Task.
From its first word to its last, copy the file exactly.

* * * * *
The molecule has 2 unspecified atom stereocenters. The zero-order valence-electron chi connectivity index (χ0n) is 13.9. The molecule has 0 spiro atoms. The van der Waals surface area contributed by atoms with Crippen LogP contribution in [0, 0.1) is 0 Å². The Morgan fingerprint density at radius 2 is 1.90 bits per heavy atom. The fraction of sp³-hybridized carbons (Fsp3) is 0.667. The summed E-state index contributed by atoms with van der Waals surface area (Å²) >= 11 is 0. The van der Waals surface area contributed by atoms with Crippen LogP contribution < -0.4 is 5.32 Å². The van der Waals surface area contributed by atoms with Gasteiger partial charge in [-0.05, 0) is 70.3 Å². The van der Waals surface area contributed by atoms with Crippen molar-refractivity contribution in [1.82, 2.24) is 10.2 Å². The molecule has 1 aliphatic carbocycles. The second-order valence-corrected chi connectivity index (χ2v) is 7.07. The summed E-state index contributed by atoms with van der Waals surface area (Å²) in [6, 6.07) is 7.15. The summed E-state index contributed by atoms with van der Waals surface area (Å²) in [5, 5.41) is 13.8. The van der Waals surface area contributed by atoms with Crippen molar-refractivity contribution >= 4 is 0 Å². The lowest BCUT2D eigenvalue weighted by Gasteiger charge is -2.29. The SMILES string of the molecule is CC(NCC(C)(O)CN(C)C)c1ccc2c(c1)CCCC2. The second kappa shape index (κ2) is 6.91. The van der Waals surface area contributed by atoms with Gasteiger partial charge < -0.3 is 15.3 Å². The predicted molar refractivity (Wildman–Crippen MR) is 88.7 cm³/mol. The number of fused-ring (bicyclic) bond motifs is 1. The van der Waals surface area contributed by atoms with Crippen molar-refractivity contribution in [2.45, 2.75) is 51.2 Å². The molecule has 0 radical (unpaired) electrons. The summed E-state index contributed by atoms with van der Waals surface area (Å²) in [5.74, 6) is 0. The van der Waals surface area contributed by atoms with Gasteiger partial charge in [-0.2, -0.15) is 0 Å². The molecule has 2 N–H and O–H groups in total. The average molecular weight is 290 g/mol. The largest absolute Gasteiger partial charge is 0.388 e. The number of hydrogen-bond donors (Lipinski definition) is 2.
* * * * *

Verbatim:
The molecule has 2 unspecified atom stereocenters. The zero-order valence-electron chi connectivity index (χ0n) is 13.9. The molecule has 0 spiro atoms. The van der Waals surface area contributed by atoms with Crippen LogP contribution in [0, 0.1) is 0 Å². The Morgan fingerprint density at radius 2 is 1.90 bits per heavy atom. The fraction of sp³-hybridized carbons (Fsp3) is 0.667. The summed E-state index contributed by atoms with van der Waals surface area (Å²) >= 11 is 0. The van der Waals surface area contributed by atoms with Crippen LogP contribution < -0.4 is 5.32 Å². The van der Waals surface area contributed by atoms with Gasteiger partial charge in [-0.05, 0) is 70.3 Å². The van der Waals surface area contributed by atoms with Crippen molar-refractivity contribution in [1.82, 2.24) is 10.2 Å². The molecule has 1 aliphatic carbocycles. The second-order valence-corrected chi connectivity index (χ2v) is 7.07. The summed E-state index contributed by atoms with van der Waals surface area (Å²) in [6, 6.07) is 7.15. The summed E-state index contributed by atoms with van der Waals surface area (Å²) in [5, 5.41) is 13.8. The van der Waals surface area contributed by atoms with Crippen molar-refractivity contribution >= 4 is 0 Å². The lowest BCUT2D eigenvalue weighted by Gasteiger charge is -2.29. The SMILES string of the molecule is CC(NCC(C)(O)CN(C)C)c1ccc2c(c1)CCCC2. The second kappa shape index (κ2) is 6.91. The van der Waals surface area contributed by atoms with Gasteiger partial charge < -0.3 is 15.3 Å². The predicted molar refractivity (Wildman–Crippen MR) is 88.7 cm³/mol. The number of fused-ring (bicyclic) bond motifs is 1. The van der Waals surface area contributed by atoms with Crippen molar-refractivity contribution in [2.45, 2.75) is 51.2 Å². The molecule has 0 radical (unpaired) electrons. The summed E-state index contributed by atoms with van der Waals surface area (Å²) in [5.74, 6) is 0. The van der Waals surface area contributed by atoms with Gasteiger partial charge in [-0.2, -0.15) is 0 Å². The molecule has 2 N–H and O–H groups in total. The average molecular weight is 290 g/mol. The largest absolute Gasteiger partial charge is 0.388 e. The number of hydrogen-bond donors (Lipinski definition) is 2.